Slow Food USA's most recent edition of The Snail is dedicated entirely to the impossible conundrum of sustainable fish. If you're living in North Florida and you love your local seafood, you'll be disappointed to know that Slow Food's short list of seafood to avoid (in the name of sustainability and health) includes two of your beloved favorites: red snapper and grouper. If you have deep pockets or a good hankering, you can still purchase these at just about any seafood counter or seafood shack boasting "Fresh from Florida" seafood. Local fishermen and the Florida seafood industry get a reprieve (at least for a while), and you get to eat snapper and grouper every day (but your grandchildren won't).

Louise was telling me about her personal local favorite -- redfish. She gets all sparkley-eyed when she's talking about them, but apparently I may never even taste one -- they're so scarce that the legal limit is one fish per harvester per day.

Some of the little fellas, namely Gulf shrimp (farmed or wild) and farmed clams and oysters are apparently doing fine and are not hurting anyone or anything -- good news for shellfish lovers. Perhaps stone-crabs. Perhaps blue crabs. Little fellas who are not doing fine: our local bay scallops. Who else? Someone fill me in.

Mr. Lewis, how are the mullet doing these days? How are our local fishermen?

And where the heck do I go to buy good local fish? I overheard people at the market talking about how fish is flown in from afar to our nearby fishing villages. Justin Timineri said that Southern Seafood is a good place to start if I want honest, good local seafood (I guess I just have to say "no" to grouper and snapper). What about Mike's Seafood (anyone know)? I know I can buy sustainably farmed clams at Clamalot. Can I go to any of the cinder-shacks from here to Apalachicola and be sure that I'm getting good, clean, fair, and local seafood?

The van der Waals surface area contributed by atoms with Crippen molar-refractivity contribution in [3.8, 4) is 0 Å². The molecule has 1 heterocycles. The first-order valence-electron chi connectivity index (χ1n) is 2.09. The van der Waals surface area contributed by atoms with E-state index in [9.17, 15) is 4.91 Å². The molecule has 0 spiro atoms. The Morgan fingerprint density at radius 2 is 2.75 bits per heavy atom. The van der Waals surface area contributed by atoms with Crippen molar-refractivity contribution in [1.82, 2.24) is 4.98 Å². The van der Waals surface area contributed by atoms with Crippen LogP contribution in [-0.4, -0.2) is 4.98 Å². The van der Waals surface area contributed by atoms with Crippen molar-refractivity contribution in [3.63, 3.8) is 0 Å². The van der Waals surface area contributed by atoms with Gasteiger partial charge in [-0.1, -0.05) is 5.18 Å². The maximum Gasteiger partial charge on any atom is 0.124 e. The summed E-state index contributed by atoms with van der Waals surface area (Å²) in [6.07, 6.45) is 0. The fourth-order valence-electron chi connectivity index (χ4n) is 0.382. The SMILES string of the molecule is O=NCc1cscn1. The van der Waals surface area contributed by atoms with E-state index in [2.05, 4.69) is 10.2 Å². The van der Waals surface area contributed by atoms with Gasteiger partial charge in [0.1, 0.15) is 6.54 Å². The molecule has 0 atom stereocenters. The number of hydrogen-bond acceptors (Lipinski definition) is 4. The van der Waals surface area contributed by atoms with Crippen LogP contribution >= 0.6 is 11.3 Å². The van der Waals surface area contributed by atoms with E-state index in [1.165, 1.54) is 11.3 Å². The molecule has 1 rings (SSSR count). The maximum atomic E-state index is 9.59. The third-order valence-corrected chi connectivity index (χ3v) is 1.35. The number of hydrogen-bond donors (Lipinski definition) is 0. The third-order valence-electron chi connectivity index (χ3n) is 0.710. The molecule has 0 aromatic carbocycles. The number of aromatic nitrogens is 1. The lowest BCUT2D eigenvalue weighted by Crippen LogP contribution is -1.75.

Who can give us a good picture of the FISH issue at home on the Florida Panhandle?

And, once again, I really want to know where you stand.

Tuesday, July 3, 2007

redefining the perfect tomato

i am always on a quest for amazing + delicious food -- at times, without even realizing it! although, quite honestly, these days i mostly know it.. i have come to the realization that i am mildly obsessed with food. i am constantly analyzing foods that i eat to understand their flavors and what makes them delish (or, sadly, decidedly not delish) and then thinking about how i will recreate that dish. although most people vow to return to said place and buy the dish again, i usually end up on a bender to recreate the dish myself (or possibly with the assistance of unsuspecting husband and/or friends to help out). practically without conscious, i am pondering "how is this made? ... how can i make this??" leading to a possible "this would be so great with a little ----- added." such thoughts are notoriously followed by "we can make that!" it's practically the first thought that pops into my head upon food enjoyment.